Review – Orphan and the Five Beasts #1 (Dark Horse Comics)

  • Writing - 8.5/10
  • Art - 10/10
  • Overall - 9.5/10

Orphan and the Five Beasts #1

Writer: James Stokoe
Artist: James Stokoe 
Letterer: James Stokoe
Maturity Rating: Mature
Publisher: Dark Horse Comics
Release Date: March 17, 2021

A martial arts master’s former students have corrupted his teaching. His dying wish is for his final student, the one who has mastered all five styles, to defeat these now-enemies before they destroy the land. Orphan Mo will need all her skills to defeat the Five Beasts.

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“I’ll let you try my Wu-Tang style” Orphan and the Five Beasts #1

Hey Brent, you like old kung-fu movies? “Well, yeah!” Like the classic film Five Deadly Venoms? “Why yes, I do!” Would you like to see James Stokoe do a story like that in comic book form? “Umm, you betcha I would love that!” Well, if your thought process is like mine then get ready, because Stokoe brings the thunder in Orphan and the Five Beasts #1. Mo, an orphan and the last student of a reclusive martial arts master, must fulfill her master’s last wish. The reluctant teacher once had five students that he taught each an individual style; after they defended the land, their power has now corrupted them. Their minds have been infested by demons. It is up to Mo to defeat them. Mo knows all the five styles of the individual beasts, but will her martial arts mastery be enough to defeat these monstrosities? 

Orphan and the Five Beasts #1 (Dark Horse Comics) cover by James Stokoe
Orphan and the Five Beasts #1 (Dark Horse Comics) cover by James Stokoe

Bro, if you know me, you know I love some kung-fu epics and some James Stokoe comics. So, Orphan and the Five Beasts #1 is a match made in heaven for me. I love when comic books do these epic kung-fu stories (the severely underrated Iron Fist run by Ed Brisson, Andy Perkins did a great one). Now you throw in one of the wildest creative talents in comics ever in James Stokoe and it is a recipe for success!


Look, yeah, basically like I said at the beginning, the basic plot setting is Five Deadly Venoms. The first issue does not really expand on that motif much. We get the plot set up and our lead character, Mo, is on her way. We do not get to know much about her, besides the whole Orphan thing and, obviously, she is a very skilled combatant.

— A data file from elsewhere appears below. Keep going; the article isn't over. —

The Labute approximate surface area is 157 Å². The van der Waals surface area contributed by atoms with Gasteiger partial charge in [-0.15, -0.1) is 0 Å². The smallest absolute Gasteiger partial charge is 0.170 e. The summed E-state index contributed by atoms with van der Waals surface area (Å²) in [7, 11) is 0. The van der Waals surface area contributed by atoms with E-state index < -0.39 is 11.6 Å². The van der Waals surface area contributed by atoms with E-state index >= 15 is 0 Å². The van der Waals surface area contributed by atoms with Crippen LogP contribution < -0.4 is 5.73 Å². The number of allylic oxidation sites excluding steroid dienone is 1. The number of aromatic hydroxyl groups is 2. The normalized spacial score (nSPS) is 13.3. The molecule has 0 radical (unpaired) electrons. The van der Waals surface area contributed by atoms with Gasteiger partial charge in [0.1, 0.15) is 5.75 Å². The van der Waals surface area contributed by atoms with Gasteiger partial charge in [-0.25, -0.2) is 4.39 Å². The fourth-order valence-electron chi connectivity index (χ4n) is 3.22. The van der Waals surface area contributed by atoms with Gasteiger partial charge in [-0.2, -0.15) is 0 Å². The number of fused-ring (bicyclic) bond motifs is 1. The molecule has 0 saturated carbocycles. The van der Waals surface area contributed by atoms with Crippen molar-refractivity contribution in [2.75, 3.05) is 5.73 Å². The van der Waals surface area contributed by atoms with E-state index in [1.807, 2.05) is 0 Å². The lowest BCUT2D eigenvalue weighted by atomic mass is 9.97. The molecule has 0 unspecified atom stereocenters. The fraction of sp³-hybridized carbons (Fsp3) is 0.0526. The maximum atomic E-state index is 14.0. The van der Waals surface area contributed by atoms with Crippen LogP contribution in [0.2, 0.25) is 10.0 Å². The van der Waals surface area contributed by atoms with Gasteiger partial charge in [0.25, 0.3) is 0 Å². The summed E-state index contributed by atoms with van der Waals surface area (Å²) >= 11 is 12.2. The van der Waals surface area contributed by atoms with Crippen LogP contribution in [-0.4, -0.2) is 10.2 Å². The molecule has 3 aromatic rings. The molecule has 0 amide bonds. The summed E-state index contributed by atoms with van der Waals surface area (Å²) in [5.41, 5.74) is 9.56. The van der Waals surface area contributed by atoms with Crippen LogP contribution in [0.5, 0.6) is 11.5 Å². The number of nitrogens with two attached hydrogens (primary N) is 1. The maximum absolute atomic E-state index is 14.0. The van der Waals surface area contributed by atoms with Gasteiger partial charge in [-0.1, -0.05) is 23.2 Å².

Though we do not get much character-wise, everything is set up to get the series started and leaves you anticipating her first encounter with one of the “five beasts”. It is a solid final-page fight tease that only Stokoe could do. I am sure Stokoe has some surprises up his sleeve for the next three issues.

Stokoe does build up the “epicness” of the storyline well, as the old Master details the triumph and downfall of his five former students. Stokoe has a way with his dialogue that, at times, feels manic. He can make characters feel like they are speaking in a very fast, almost wild manner. But yet, they also feel calm and serene in another instance. His art and lettering also help create this almost crazed/demented feeling at times. He also catches the calmness as well; again, another calling to his lettering work in Orphan and the Five Beasts #1.


James Stokoe is one of the top artists out there today. If he is doing a book it is always worth a look. Orphan and the Five Beasts #1 showcases his incredible skill once again. I will never understand how he is able to pack so much into a single image. Even his smallest panels are filled with incredible details. A lot of times Stokoe’s work feels like a Where’s Waldo image in that he has so much going in in the foreground and background, you find yourself staring at it and catching little details for a long time.

In a series that is playing off of kung-fu classics like Five Deadly Venoms and others, you expect some wild action, and Stokoe delivers that in spades in Orphan and the Five Beasts #1. I mean, it is James Stokoe doing wild martial arts action; what’s not to love? Stokoe always brings a wonderful sense of motion, impact, and a frenzy of energy to the pages. Stokoe’s work oozes these wild, almost fever-dream-like action sequences that will leave your heart pumping.

Stokoe also continues to showcase great character acting and visual storytelling through his work in Orphan and the Five Beasts #1. He is fantastic at using that exaggerated style to bring out delightful emotions from his characters. He gets a lot of the story told through characters’ actions and looks. Also, the series has a wonderful design to it. The characters all look fantastic and I can’t wait to see what the other 4 “beasts” look like. Stokoe always has some insane monster/character designs. After seeing the first beast in Orphan and the Five Beasts #1, who knows what he has in store for the other four.


Look, I love old kung-fu movies and I adore James Stokoe, so obviously Orphan and the Five Beasts #1 was made for me to praise. I loved every second of it. Now, not much happens story-wise besides the setup, but Stokoe lays everything out and by the end, I was immediately wanting the second issue. The art is splendid and, as always, a treat to look at every single panel and page. Stokoe’s art is like nothing else on the shelves. I am superbly hyped to see what Stokoe has created in that mad mind of his for the next three issues.

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